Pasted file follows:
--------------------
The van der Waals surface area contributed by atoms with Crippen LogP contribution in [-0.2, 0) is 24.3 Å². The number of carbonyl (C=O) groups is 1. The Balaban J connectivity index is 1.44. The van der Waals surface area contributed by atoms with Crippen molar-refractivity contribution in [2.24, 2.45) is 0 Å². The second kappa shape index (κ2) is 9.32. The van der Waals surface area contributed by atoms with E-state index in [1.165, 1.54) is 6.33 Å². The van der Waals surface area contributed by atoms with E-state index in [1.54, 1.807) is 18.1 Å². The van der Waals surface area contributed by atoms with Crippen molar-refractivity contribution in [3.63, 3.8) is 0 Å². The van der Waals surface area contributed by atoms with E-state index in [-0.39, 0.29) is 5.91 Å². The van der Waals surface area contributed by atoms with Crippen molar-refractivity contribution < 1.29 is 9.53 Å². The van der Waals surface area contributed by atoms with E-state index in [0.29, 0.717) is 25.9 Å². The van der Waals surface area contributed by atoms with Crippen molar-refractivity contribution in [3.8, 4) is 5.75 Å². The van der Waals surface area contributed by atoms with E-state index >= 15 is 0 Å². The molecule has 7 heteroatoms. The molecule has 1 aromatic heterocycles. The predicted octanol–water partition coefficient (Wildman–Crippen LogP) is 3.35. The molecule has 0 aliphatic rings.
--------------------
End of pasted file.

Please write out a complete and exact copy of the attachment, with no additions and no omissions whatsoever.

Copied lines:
The van der Waals surface area contributed by atoms with Crippen LogP contribution in [-0.2, 0) is 24.3 Å². The number of carbonyl (C=O) groups is 1. The Balaban J connectivity index is 1.44. The van der Waals surface area contributed by atoms with Crippen molar-refractivity contribution in [2.24, 2.45) is 0 Å². The second kappa shape index (κ2) is 9.32. The van der Waals surface area contributed by atoms with E-state index in [1.165, 1.54) is 6.33 Å². The van der Waals surface area contributed by atoms with E-state index in [1.54, 1.807) is 18.1 Å². The van der Waals surface area contributed by atoms with Crippen molar-refractivity contribution in [3.63, 3.8) is 0 Å². The van der Waals surface area contributed by atoms with E-state index in [-0.39, 0.29) is 5.91 Å². The van der Waals surface area contributed by atoms with Crippen molar-refractivity contribution < 1.29 is 9.53 Å². The van der Waals surface area contributed by atoms with E-state index in [0.29, 0.717) is 25.9 Å². The van der Waals surface area contributed by atoms with Crippen molar-refractivity contribution in [3.8, 4) is 5.75 Å². The van der Waals surface area contributed by atoms with E-state index >= 15 is 0 Å². The molecule has 7 heteroatoms. The molecule has 1 aromatic heterocycles. The predicted octanol–water partition coefficient (Wildman–Crippen LogP) is 3.35. The molecule has 0 aliphatic rings.